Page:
At the end of his journey to find his face, Lee-Sang comments that he more and more is losing his grip of his self, seeing his numerous faces; and that he rather strangely feel more and more pleasurable as he loses his grip of his self. This pleasure may have been aroused because he is getting close to an understanding of himself as he accepts that knowing oneself wholly is a fantasy. Acknowledging that one does not know wholly about oneself is ironically a first wing stroke to understand oneself.

At the moment, the actors and the audience take off their mask (which they have been wearing from the start of the performance). By unmasking themselves, Good-Bye, Lee-Sang invites the audience to also unmask the single understanding on Lee-Sang that the audience is to be presumed to have. The actors rip in pieces the papers which are the single physical matter that contains the text of Lee-Sang. Lee-Sang then dances with those faces (the actors) “in a various, gay and grotesque way which cannot be defined in one style.” After the emancipation from the fixed form and a single face, Lee-Sang, the actors and the audience listen to Mischa Elman deformation piece, which also cannot be defined in one single style.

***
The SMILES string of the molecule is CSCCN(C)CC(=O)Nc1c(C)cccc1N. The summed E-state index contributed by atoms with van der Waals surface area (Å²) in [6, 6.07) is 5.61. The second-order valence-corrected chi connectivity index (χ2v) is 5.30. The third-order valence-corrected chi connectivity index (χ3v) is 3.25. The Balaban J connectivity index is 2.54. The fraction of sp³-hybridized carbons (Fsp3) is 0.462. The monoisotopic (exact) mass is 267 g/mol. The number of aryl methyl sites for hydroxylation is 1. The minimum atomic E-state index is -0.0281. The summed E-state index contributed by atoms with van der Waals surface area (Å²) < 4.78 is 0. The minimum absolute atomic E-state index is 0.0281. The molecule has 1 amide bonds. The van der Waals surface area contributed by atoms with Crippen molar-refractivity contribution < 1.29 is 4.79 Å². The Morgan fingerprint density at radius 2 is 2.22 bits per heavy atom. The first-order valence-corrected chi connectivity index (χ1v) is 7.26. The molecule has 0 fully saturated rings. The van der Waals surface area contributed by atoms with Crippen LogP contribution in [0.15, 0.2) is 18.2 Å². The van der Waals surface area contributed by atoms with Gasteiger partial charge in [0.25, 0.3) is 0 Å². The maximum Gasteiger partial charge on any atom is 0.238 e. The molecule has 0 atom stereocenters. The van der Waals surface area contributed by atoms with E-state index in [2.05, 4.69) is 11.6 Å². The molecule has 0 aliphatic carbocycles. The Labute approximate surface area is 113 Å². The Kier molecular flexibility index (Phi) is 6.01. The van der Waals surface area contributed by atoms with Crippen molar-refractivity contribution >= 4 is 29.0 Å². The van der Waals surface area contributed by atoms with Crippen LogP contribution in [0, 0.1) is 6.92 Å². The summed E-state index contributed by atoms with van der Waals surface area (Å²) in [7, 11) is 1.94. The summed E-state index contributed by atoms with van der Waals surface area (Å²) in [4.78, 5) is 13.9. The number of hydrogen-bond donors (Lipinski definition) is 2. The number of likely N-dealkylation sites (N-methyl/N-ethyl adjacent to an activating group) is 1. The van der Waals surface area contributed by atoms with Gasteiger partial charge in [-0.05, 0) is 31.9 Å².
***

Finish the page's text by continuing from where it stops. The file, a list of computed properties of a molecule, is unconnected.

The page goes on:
The Style of Theatre